Sunday, September 25, 2016

Reckless Bet

Normally I abstain from betting, but occasionally I can’t refrain from the possibility of winning. I never bet on anything that may mean the loss of money—in part because I’m not a good loser if it means parting with my money.

Although, I did go to the racetrack twice with my mother. We threw caution to the wind and each put twenty dollars into an envelope, enough to bet on all the races. Reckless was not a word I’d apply to either of us – instead apply the words cautious, restrained, hesitant, and deliberate.

We rarely bet a horse to win, instead chose place or show. Low risk bets. Winning twenty cents was fine. We chose our horses by consulting a racing sheet, but the horse’s name weighed heavily in the final decision. I looked upon the loss of all or most of the twenty dollars as the cost of several hours of entertainment.

Tonight, immersed in several projects, we both lost a sense of the time. Then a voice said, “Want to bet on the time? Whoever gets closer to the real time is the winner. Whoever loses collects the garbage.” Tomorrow is both garbage and trash day.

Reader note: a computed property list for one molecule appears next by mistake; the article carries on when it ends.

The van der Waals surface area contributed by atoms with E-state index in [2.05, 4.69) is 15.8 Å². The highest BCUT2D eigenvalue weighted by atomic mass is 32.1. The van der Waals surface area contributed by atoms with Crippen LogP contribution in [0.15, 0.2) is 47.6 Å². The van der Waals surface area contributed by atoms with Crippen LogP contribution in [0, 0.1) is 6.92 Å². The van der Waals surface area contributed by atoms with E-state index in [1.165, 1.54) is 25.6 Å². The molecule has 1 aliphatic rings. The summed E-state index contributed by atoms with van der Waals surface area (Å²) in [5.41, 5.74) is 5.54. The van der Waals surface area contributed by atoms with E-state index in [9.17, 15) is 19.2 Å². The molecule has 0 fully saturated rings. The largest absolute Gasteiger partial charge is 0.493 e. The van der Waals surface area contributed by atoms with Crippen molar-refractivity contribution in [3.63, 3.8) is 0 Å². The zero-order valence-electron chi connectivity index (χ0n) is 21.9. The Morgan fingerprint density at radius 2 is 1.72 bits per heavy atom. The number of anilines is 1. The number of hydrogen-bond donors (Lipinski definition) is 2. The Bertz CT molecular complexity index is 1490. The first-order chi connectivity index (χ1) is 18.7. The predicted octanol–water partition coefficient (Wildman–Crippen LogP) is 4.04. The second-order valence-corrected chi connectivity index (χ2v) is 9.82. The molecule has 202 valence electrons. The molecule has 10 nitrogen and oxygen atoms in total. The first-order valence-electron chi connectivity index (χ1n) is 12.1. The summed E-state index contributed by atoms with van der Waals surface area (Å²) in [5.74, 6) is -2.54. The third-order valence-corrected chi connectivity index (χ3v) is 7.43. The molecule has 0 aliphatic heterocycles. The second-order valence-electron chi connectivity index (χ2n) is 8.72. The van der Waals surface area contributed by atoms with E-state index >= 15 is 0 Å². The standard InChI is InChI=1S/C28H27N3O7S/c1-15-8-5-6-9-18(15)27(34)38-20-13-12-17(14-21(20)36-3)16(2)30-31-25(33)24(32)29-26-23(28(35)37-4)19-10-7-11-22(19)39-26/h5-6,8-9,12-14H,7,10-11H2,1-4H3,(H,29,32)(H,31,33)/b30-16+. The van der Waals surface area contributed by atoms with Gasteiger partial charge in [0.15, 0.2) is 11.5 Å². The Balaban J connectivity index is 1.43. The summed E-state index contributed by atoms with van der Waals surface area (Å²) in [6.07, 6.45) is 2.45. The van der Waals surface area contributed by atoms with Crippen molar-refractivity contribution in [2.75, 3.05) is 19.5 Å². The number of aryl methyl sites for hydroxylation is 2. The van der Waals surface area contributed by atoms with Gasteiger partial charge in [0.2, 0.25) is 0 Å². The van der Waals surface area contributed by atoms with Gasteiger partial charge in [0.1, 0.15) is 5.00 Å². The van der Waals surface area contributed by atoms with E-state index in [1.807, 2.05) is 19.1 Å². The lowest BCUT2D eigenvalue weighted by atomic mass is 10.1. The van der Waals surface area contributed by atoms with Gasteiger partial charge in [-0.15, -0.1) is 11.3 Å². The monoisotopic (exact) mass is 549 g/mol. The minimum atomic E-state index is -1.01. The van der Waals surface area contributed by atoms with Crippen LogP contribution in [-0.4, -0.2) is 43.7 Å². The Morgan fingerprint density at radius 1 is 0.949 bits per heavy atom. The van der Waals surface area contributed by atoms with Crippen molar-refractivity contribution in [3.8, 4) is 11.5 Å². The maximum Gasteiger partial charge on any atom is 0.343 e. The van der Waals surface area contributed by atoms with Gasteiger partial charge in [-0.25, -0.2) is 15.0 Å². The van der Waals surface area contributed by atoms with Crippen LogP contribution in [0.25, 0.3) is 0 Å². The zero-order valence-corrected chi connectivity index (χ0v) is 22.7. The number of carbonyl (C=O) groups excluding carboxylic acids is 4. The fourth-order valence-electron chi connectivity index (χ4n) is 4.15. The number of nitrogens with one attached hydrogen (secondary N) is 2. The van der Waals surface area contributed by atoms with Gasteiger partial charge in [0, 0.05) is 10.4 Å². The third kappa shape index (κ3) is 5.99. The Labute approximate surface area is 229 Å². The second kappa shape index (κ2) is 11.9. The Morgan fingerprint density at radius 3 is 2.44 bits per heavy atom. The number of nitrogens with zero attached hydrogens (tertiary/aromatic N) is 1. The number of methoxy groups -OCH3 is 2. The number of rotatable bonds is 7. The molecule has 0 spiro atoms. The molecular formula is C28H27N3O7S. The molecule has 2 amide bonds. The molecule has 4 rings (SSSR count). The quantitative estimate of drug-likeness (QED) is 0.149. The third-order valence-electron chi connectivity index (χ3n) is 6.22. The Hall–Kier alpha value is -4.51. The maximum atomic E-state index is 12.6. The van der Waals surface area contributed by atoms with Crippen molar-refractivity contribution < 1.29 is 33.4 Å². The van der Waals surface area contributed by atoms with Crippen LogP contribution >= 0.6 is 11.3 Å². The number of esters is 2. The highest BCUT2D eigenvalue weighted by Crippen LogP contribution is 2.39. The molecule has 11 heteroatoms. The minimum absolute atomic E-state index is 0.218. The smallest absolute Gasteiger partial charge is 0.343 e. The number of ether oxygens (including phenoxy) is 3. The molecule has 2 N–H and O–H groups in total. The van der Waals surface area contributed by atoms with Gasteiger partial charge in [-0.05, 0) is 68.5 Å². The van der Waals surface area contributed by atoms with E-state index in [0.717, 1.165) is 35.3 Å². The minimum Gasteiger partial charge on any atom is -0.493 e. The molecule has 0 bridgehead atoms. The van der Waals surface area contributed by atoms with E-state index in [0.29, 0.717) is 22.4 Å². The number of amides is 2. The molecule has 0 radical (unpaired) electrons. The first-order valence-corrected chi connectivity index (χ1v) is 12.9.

Because I lose sense of how long I’ve been at something and often am stunned by how much time has elapsed, the sensible response was no, I don’t want to bet.

Because I thought only of winning, of not disturbing myself, I chose to bet.

Because I did not know when I last looked at the time, because we ate a late lunch or early dinner, I floundered and took a stab in the dark, a spin of the wheel, and hoped for a miracle.

Neither Las Vegas or the deity of gamblers rewarded my gambling acumen. I lost by fifty-eight minutes.

I am, if not a good loser, at least someone who pays off debts. Dutifully I emptied each trash container and added the contents to a larger bag. Up went the garage door and out I went with an overstuffed bag—with its sticker. Then I repeated the journey with a large bin filled with glass bottles and plastic containers. ( We are drowning in plastic.)

Back and forth—bags of paper for recycling, checking to see the neighbor’s  bins, and finally inside. Debt paid.


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